I am not a runner, and have never run 10 kilometers consecutively before signing up for this 10k race. My body had always given in after 5, 6 or at most around 8 kilometers. But then something interesting happened on the day of this event.
If you’ve ever run a few kilometers/miles long, you would know that the first part of the run can oftentimes be the hardest. Your body is just warming up, your feet are getting used to the speed, and your heart is still adjusting to the new pace. For me, those first few hundred steps are always unfamiliar and uncomfortable.
On the day of the race, I was not feeling my best self. My legs were a little sore from the previous day’s workout, and my stomach was jittery with nerves. Unsurprisingly, the first half of the race was gruesome; I was counting the kilometers as I passed each marker and thinking to myself, “I won’t be able to make it” over and over again. Having my dad run alongside me – motivating me each step of the way – was very helpful as always, but it couldn’t ease the discomfort that had already taken over my body.
My iPod decided to go dead nearly halfway through the race – something that has never happened before. I gave up trying to revive it after a while, and this surprisingly made my run more… bearable. I had prepared a pumping music playlist specially for this day, but I realized that I was actually better off without it.
Running is usually such a lonesome activity, and I usually rely on music as my companion. But having thousands of people running behind, beside and in front of me was the best companion of that day. Yes, I could hear people’s steps akin to the sound of fat raindrops – incessant, notorious and all around me. Occasionally, we would pass by someone gasping heavily for air, and at several points we were in par with a guy whose keys jingled exasperatingly in his pocket.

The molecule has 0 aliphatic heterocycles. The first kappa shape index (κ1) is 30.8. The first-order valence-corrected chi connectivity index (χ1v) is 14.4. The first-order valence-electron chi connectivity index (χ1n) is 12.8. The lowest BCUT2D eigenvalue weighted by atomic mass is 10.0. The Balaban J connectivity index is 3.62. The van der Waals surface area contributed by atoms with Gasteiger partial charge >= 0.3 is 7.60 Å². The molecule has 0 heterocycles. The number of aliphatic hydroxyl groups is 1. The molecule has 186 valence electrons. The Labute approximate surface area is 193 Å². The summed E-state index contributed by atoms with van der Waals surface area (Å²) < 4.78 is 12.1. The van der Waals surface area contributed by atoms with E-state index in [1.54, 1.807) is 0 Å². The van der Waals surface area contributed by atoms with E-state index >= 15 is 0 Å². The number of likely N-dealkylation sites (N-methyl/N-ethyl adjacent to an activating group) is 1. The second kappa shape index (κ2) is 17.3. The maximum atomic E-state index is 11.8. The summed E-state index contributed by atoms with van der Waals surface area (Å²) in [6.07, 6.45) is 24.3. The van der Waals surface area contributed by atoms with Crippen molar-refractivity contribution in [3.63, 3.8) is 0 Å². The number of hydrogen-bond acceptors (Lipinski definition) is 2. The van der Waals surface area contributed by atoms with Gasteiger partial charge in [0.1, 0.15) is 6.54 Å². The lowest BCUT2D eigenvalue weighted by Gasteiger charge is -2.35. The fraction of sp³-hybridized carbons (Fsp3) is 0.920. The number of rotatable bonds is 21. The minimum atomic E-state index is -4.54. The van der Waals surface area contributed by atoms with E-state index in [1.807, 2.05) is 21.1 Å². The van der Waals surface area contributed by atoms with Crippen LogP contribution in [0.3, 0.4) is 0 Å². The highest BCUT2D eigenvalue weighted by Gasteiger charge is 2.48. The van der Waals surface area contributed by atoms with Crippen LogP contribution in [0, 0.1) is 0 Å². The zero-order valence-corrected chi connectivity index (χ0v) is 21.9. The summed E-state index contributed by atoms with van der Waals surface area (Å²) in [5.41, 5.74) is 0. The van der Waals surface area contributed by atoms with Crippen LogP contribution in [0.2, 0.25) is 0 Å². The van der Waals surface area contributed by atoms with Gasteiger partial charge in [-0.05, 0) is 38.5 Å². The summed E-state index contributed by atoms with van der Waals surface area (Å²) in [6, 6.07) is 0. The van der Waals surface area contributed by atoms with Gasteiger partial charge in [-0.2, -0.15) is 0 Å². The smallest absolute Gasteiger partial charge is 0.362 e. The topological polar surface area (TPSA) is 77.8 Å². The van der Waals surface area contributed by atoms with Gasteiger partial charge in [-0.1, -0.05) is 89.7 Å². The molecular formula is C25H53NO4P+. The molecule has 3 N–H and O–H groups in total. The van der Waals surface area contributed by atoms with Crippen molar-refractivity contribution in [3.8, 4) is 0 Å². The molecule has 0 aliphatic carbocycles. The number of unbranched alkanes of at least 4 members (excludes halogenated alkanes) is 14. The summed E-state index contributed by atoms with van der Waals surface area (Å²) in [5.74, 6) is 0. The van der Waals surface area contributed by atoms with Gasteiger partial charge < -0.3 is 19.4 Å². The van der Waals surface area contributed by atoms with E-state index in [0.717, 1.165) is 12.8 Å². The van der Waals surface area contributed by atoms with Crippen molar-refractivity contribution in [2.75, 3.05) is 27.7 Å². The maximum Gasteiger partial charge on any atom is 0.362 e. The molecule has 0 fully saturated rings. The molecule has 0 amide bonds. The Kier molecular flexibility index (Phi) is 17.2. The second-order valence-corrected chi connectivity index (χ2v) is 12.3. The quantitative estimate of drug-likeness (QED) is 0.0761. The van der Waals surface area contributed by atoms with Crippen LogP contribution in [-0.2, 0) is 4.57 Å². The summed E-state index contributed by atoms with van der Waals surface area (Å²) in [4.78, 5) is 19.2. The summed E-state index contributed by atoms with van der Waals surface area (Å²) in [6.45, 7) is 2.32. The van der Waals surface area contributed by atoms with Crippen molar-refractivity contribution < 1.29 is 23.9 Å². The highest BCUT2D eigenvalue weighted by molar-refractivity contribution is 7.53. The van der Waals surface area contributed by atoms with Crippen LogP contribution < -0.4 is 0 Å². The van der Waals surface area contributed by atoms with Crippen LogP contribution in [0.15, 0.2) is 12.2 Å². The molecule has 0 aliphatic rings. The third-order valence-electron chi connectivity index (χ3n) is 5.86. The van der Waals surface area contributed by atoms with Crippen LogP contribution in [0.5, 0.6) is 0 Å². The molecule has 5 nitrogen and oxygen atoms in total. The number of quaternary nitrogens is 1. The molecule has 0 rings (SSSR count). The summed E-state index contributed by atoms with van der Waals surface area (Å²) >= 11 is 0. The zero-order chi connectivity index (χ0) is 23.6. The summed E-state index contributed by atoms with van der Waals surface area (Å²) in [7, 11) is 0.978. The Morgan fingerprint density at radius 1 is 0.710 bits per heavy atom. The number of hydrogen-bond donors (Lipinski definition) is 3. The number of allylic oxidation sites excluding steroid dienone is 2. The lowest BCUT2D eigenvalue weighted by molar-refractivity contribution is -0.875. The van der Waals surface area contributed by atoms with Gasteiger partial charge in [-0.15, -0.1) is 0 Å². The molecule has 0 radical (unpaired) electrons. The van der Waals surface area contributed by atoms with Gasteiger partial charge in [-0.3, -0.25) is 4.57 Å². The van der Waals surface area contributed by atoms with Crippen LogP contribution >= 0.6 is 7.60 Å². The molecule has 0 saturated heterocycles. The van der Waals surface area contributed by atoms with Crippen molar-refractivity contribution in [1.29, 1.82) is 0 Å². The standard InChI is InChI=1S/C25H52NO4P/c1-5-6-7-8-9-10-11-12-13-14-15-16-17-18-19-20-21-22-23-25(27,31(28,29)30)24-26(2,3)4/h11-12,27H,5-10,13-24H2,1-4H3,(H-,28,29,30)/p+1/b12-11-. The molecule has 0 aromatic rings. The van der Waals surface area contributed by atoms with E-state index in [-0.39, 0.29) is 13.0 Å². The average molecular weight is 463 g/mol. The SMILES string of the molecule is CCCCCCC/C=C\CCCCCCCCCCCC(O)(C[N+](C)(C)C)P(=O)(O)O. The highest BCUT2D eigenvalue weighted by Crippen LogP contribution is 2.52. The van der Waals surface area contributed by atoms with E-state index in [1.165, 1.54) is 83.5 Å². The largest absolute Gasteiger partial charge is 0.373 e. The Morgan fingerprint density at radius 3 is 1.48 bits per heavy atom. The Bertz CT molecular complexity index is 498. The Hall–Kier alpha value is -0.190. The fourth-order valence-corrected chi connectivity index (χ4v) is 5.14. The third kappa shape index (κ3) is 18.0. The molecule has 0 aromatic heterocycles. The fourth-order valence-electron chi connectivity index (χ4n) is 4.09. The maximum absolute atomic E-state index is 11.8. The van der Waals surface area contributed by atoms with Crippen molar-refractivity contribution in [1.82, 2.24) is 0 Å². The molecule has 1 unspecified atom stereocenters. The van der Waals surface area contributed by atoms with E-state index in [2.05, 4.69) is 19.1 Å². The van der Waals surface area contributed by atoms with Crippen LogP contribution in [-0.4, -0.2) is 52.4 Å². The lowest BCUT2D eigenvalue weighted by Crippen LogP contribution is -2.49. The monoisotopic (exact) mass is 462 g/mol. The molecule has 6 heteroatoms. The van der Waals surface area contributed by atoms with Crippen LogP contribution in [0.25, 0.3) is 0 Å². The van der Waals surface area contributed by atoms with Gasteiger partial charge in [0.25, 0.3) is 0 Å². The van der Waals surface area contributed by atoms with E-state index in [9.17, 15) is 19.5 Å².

But that didn’t matter. We were, after all, in this together. The people in front of me were the ones showing me the way; those beside me kept me company and urged me along; the ones behind showed me how far I had come, pushing me to keep on going. This was enough motivation to keep me going, regardless of how slow my pace was.
But something curious then happened after hitting the 5k mark: I started gaining momentum. It was as if my body had rejuvenated itself, and I found myself running more vigorously than before. My breathing came under control, my steps became wider, and I felt stronger. Like I said before – I am not a regular runner, so I don’t know what exactly happened at that moment. Basic research on the internet tells me that I might have experienced what is called a runner’s high – a rush of endorphin. It was a great feeling that spread all over my body physically and emotionally, enabling me to get a glimpse of why long-distance runners do what they do.
The feeling of power and control over your own body. The sense of accomplishment even before you finish the task. The genuine pleasure that comes from inside you while you’re still running, your mind free from any burden. You hardly get these feelings of triumph while doing other (healthy) activities.
I have never experienced this in any cardio exercise before, because I have never challenged myself to such extent. I am curious to see whether my runner’s high will continue to kick in the next time that I run the same distance, or how it will change as I (hopefully) run longer distances. As for other sports, it’ll be interesting to see if this ‘high’ happens too!